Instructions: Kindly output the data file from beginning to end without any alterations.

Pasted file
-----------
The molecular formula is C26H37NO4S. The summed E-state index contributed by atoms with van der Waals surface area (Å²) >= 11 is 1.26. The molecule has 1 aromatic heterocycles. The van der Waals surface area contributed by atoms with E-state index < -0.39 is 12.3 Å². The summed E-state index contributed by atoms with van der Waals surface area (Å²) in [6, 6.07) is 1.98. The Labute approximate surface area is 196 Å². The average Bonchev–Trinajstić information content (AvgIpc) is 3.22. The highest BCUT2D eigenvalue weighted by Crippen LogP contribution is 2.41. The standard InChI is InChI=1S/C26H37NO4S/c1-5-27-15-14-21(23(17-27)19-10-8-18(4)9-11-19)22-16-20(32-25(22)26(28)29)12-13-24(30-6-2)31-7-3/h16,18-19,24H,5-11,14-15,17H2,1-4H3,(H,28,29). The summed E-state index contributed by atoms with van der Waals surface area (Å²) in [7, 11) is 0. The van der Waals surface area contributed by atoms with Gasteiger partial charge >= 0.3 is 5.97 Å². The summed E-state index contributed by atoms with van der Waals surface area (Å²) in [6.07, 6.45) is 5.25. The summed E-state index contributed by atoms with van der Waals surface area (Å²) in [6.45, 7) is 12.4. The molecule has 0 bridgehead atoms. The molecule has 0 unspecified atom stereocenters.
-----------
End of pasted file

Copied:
The molecular formula is C26H37NO4S. The summed E-state index contributed by atoms with van der Waals surface area (Å²) >= 11 is 1.26. The molecule has 1 aromatic heterocycles. The van der Waals surface area contributed by atoms with E-state index < -0.39 is 12.3 Å². The summed E-state index contributed by atoms with van der Waals surface area (Å²) in [6, 6.07) is 1.98. The Labute approximate surface area is 196 Å². The average Bonchev–Trinajstić information content (AvgIpc) is 3.22. The highest BCUT2D eigenvalue weighted by Crippen LogP contribution is 2.41. The standard InChI is InChI=1S/C26H37NO4S/c1-5-27-15-14-21(23(17-27)19-10-8-18(4)9-11-19)22-16-20(32-25(22)26(28)29)12-13-24(30-6-2)31-7-3/h16,18-19,24H,5-11,14-15,17H2,1-4H3,(H,28,29). The summed E-state index contributed by atoms with van der Waals surface area (Å²) in [7, 11) is 0. The van der Waals surface area contributed by atoms with Gasteiger partial charge >= 0.3 is 5.97 Å². The summed E-state index contributed by atoms with van der Waals surface area (Å²) in [6.07, 6.45) is 5.25. The summed E-state index contributed by atoms with van der Waals surface area (Å²) in [6.45, 7) is 12.4. The molecule has 0 bridgehead atoms. The molecule has 0 unspecified atom stereocenters.